If the new entry retains previous story continuity but makes it non-essential to enjoy the new game, you may have a Soft Reboot on your hands. These are games designed to draw a new generation of fans to an older franchise without alienating long-time fans. Everything that happened in the older games is still considered canonical, but is not considered “required reading” for new players to enjoy the new release. If story was never a major factor to begin with, the game may still be considered a kind of soft reboot if It’s still intended as a new jump-off point or a major refresh to the gameplay that doesn’t explicitly throw out and previously established narrative points.

Examples (Full Reboot):

  • Turok (2008)
  • Prince of Persia (2008)
  • Bionic Commando (2009)
  • XCOM: Enemy Unknown
  • DmC: Devil May Cry
  • Tomb Raider (2013)
  • Star Wars: Battlefront (2015)
  • Doom (2016)
  • Prey (2017)
  • Call of Duty: Modern Warfare (2019)
  • Kao the Kangaroo (2022)

Examples (Soft Reboot):

  • New Super Mario Bros.
  • The Legend of Zelda: Breath of the Wild
  • Assassin’s Creed: Origins

Something In-Between

Certain games are difficult to cleanly categorize at all.

Halo: Combat Evolved Anniversary is a strange case that looks and plays like a straightforward remaster in its classic graphics mode. But with the press of a button, the whole game can swap into a modern graphics mode with every single model and texture swapped out for a high-detail version. It appears to be a full remake, but with the classic mode’s assets pulled right out of the original game and designed to look identical.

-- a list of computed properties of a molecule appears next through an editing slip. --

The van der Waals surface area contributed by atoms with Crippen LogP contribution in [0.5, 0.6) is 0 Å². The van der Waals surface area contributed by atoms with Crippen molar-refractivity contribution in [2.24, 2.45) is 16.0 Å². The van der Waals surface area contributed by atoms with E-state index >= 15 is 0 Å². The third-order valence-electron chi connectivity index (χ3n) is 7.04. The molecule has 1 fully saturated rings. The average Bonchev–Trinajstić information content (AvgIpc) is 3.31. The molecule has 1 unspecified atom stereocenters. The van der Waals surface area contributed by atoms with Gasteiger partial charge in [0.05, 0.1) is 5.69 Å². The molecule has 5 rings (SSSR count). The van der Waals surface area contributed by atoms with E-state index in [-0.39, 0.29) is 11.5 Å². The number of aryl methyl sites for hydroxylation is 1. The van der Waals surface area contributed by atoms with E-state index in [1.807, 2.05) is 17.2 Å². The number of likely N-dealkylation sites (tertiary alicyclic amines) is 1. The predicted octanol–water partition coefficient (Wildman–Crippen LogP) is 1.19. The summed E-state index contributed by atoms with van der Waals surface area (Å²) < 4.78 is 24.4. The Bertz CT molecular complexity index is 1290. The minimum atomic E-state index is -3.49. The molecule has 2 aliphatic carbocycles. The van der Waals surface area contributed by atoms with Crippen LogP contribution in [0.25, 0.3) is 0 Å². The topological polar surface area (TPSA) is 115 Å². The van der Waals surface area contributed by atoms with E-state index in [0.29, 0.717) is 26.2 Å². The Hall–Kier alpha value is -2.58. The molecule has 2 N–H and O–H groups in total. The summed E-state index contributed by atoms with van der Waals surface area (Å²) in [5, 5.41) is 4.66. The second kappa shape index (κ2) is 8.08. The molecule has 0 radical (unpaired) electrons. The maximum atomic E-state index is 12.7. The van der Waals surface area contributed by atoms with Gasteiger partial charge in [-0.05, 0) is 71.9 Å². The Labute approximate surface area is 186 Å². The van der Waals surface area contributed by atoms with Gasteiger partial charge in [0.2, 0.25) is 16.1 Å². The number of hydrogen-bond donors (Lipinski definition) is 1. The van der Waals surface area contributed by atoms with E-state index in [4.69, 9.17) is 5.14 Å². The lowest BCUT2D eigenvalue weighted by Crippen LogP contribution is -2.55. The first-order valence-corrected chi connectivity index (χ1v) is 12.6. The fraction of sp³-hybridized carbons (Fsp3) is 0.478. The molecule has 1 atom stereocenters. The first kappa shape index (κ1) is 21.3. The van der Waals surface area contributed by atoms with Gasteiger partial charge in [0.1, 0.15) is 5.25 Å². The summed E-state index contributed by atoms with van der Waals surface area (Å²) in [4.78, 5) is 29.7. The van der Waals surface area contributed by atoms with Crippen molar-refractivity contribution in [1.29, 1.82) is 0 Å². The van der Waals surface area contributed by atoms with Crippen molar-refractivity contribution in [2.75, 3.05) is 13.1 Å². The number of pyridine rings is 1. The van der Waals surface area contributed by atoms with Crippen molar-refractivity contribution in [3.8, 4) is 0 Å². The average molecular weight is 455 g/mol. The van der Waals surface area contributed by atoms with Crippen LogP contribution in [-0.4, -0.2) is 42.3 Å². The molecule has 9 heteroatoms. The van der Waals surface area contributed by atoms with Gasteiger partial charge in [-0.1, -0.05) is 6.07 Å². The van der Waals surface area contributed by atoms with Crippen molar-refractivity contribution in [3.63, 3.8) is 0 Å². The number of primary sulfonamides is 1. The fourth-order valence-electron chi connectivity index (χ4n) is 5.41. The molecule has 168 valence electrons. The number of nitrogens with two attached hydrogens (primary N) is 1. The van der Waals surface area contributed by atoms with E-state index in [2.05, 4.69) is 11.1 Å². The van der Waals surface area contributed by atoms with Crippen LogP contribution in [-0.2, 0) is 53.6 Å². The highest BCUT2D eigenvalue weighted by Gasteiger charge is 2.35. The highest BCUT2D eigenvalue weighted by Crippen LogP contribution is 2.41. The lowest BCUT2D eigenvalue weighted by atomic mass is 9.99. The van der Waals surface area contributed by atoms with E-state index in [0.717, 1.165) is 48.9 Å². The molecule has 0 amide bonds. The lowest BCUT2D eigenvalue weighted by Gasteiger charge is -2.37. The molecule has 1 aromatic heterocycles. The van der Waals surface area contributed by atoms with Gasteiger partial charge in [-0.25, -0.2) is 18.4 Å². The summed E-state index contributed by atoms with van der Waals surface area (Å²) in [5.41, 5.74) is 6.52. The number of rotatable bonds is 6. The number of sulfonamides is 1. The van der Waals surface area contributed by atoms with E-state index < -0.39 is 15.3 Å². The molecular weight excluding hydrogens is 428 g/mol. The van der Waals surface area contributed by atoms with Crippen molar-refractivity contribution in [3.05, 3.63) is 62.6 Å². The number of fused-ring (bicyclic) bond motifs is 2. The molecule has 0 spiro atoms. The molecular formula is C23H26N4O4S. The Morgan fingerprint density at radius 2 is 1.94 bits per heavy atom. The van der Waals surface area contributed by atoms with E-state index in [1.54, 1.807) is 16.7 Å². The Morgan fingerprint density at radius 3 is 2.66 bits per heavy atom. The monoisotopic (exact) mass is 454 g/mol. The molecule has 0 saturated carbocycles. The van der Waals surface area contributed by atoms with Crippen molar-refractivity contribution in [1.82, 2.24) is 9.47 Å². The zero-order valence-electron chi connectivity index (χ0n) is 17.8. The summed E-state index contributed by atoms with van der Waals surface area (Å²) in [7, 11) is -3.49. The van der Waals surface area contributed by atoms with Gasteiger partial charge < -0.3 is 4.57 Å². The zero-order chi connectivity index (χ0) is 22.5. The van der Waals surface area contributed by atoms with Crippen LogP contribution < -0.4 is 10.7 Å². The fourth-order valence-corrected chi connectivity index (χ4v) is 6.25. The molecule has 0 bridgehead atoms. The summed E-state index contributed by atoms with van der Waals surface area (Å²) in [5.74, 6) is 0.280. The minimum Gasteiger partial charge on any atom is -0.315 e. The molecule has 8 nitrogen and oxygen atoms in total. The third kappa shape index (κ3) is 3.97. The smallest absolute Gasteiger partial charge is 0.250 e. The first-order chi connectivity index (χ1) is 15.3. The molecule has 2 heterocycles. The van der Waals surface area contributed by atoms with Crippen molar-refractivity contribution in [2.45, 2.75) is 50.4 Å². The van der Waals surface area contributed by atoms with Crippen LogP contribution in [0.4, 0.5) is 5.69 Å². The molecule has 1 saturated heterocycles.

Many formerly Wii U-exclusive games have been ported to the Switch, but can’t really be considered remasters since the Switch is not all that much more powerful than the Wii U. They tend to be more of a lateral move on a technical level. But many of them are not exactly straight ports either, because they often include considerable amounts of brand new content and adjustments. Nintendo seems to have the right idea by calling some of them “Deluxe” versions.

The GameCube remake of the original Resident Evil not only walks the line between remake and reimagining, but it was also remastered and brought forward to pretty much every new console going forward.

Silent Hill HD Collection was intended to be a straightforward remaster, but the development team only had access to incomplete code bases for Silent Hill 2 and 3, which meant that they had to rebuild large portions of the game from scratch.

Does Any of This Even Matter?

While much of this is just a silly little exercise in semantics, clarity is very important when marketing a product. If the customer can tell exactly what type of product they are buying, that will help them to manage their expectations and make an informed purchase. While the gaming community and industry are not 100% consistent in the terms they use, hopefully these examples and descriptions will help you determine what exactly that game you’re looking at is. There are a bunch of upcoming remakes that, at the time of writing, do not have enough official details released to fully classify what they are or how much they will deviate from the originals. This includes releases like The Last of Us Part 1, Pac-Man World: Re-PAC, Star Wars: Knights of the Old Republic Remake, and the Resident Evil 4 remake. Since this trend of remaking games in one way or another is still continuing, being able to distinguish between different types of products might be a good skill to have going forward.